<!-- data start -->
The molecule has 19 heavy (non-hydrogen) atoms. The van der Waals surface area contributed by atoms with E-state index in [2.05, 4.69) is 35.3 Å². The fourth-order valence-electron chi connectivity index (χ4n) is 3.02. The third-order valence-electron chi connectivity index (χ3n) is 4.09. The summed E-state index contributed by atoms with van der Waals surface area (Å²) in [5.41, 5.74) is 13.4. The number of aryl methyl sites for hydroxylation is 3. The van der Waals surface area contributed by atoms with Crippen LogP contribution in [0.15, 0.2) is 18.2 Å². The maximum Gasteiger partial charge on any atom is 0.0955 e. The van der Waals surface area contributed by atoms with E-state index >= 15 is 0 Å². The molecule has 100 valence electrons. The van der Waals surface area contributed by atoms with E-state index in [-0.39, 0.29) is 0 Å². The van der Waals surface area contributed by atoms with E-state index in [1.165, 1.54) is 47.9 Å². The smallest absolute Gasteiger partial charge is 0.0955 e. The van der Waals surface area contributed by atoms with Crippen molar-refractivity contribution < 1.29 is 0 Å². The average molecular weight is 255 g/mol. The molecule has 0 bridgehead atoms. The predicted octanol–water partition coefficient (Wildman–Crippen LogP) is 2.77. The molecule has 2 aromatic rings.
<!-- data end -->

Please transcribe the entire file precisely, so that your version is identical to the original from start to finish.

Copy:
The molecule has 19 heavy (non-hydrogen) atoms. The van der Waals surface area contributed by atoms with E-state index in [2.05, 4.69) is 35.3 Å². The fourth-order valence-electron chi connectivity index (χ4n) is 3.02. The third-order valence-electron chi connectivity index (χ3n) is 4.09. The summed E-state index contributed by atoms with van der Waals surface area (Å²) in [5.41, 5.74) is 13.4. The number of aryl methyl sites for hydroxylation is 3. The van der Waals surface area contributed by atoms with Crippen LogP contribution in [0.15, 0.2) is 18.2 Å². The maximum Gasteiger partial charge on any atom is 0.0955 e. The van der Waals surface area contributed by atoms with E-state index >= 15 is 0 Å². The molecule has 100 valence electrons. The van der Waals surface area contributed by atoms with E-state index in [-0.39, 0.29) is 0 Å². The van der Waals surface area contributed by atoms with E-state index in [1.165, 1.54) is 47.9 Å². The smallest absolute Gasteiger partial charge is 0.0955 e. The van der Waals surface area contributed by atoms with Crippen molar-refractivity contribution < 1.29 is 0 Å². The average molecular weight is 255 g/mol. The molecule has 0 bridgehead atoms. The predicted octanol–water partition coefficient (Wildman–Crippen LogP) is 2.77. The molecule has 2 aromatic rings.